Following on from the previous post in praise of the fountain pen, this blog entry is all about the dying art of letter-writing. Why would anyone still want to write a letter when emailing is free, stamps are expensive and the postal services are not always reliable? Well, I think the answer, again, like with the fountain pen, has something to do with savouring the experience of spending a little more time writing something personal and meaningful.
People still send postcards (which have always been more about the image than the word, anyway), but there are not many practitioners of the epistolary arts left. I think that is sad, but I have an on-going correspondence with numerous people who still like writing letters, and in the case of my friend, the poet and scholar John Manson, there is no email alternative because he has resisted the pressure to go online. I salute him and look forward to his entertaining letters, hot from the research libraries of Edinburgh where he is forever at work. I collect all the letters I receive and take pride in arranging them alphabetically. Also, some of my letter-friends are now dead, so their correspondence is very important to me as it lets me hear their voices again.
Emails matter and can be collected too, but they are just not the same as a handwritten letter. The poet Wendy Cope made history by selling her email archive to the British Library a few years back. I have recently been trying to get my emails in order, but it is a pain to try and collate all the emails from a certain person. This isn’t the case with letters – they are a tangible reminder of a person. Like Wendy Cope’s emails, the letters of well-known writers have always been sought after – the biography of Hamish Henderson by Timothy Neat suggests that Henderson photocopied a number of his more important letters and sold the originals to the National Library of Scotland in order to fund one of his daughters’ weddings.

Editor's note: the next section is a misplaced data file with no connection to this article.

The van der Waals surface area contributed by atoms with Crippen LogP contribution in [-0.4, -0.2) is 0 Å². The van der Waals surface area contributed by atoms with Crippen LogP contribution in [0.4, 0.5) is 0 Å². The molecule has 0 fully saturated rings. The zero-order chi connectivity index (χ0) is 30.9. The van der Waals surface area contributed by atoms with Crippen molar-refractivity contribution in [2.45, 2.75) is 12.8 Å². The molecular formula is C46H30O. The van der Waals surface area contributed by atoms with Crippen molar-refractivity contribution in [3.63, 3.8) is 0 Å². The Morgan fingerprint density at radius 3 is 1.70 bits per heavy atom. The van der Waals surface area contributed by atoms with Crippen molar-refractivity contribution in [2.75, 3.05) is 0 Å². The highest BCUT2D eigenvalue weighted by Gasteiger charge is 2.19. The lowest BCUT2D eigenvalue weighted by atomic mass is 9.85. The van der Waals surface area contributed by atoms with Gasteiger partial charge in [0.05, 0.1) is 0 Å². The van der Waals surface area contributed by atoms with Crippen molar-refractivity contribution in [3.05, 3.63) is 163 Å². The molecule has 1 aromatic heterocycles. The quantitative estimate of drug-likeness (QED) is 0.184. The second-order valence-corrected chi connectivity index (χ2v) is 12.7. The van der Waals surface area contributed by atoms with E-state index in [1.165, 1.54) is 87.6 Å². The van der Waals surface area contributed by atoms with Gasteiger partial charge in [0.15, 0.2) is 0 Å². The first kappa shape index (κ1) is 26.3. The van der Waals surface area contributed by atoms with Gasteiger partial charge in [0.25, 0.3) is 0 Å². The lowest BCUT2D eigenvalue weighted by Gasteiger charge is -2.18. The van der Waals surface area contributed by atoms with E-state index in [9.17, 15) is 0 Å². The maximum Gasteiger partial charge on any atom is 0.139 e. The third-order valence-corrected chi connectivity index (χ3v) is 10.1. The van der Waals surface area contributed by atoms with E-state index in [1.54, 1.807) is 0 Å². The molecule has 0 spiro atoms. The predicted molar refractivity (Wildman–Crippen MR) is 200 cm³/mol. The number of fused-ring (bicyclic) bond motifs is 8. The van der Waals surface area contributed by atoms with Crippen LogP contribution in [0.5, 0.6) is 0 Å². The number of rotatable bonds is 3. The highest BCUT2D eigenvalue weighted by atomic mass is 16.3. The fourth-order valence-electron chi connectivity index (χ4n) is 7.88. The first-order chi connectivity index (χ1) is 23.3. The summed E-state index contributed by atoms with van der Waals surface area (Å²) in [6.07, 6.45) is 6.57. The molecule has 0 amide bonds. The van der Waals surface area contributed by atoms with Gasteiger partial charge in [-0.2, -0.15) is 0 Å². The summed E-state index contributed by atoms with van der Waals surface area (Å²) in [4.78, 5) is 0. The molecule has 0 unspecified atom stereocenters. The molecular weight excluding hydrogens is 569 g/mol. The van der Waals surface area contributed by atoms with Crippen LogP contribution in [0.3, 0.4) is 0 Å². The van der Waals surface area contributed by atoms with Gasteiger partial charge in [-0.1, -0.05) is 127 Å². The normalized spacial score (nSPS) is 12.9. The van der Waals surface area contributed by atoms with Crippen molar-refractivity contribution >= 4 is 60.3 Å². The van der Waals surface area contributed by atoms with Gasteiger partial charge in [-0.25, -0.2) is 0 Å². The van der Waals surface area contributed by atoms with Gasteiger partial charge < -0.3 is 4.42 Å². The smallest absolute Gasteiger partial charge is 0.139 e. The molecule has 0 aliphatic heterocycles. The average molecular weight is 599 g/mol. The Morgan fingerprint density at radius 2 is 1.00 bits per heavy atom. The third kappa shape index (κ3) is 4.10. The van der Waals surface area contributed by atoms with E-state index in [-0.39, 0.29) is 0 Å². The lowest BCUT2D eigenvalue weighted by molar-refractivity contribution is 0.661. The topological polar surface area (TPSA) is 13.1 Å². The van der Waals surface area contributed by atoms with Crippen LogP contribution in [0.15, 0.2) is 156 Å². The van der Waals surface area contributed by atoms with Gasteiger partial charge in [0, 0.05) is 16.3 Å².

There was a controversy on Facebook recently when it was discovered that letters from the great Gaelic poet Sorley MacLean to a poet friend of mine were found for sale in a rare book-dealer’s catalogue. The catch? My friend had sold the letters to a book-collecting friend on the promise that he would then pass them onto the Mitchell Library in Glasgow after his death. Instead, they were sold and now carry a £500 price tag. This is the unfortunate side of letters – they are intensely private, yet we want to read them – not necessarily out of prurient interest, but instead a literary interest in the writer or poet involved. Sadly, they sometimes end up in the wrong hands, far away from the original recipient. But that is not a good enough reason not to write them.
I was proud to send my 6 year old nephew his first letter recently. He was delighted to get it and then respond – the novelty of it really appealed to him and he boasted to his friends at school that he had received a real life letter. The handwritten letter is a present that doesn’t cost much at all and gives a great deal of pleasure to its recipient (that is, if it is a friendly letter, and legibility helps!). The moral of this blog seems to be that words matter and the way in which we put them across to others matters just as much.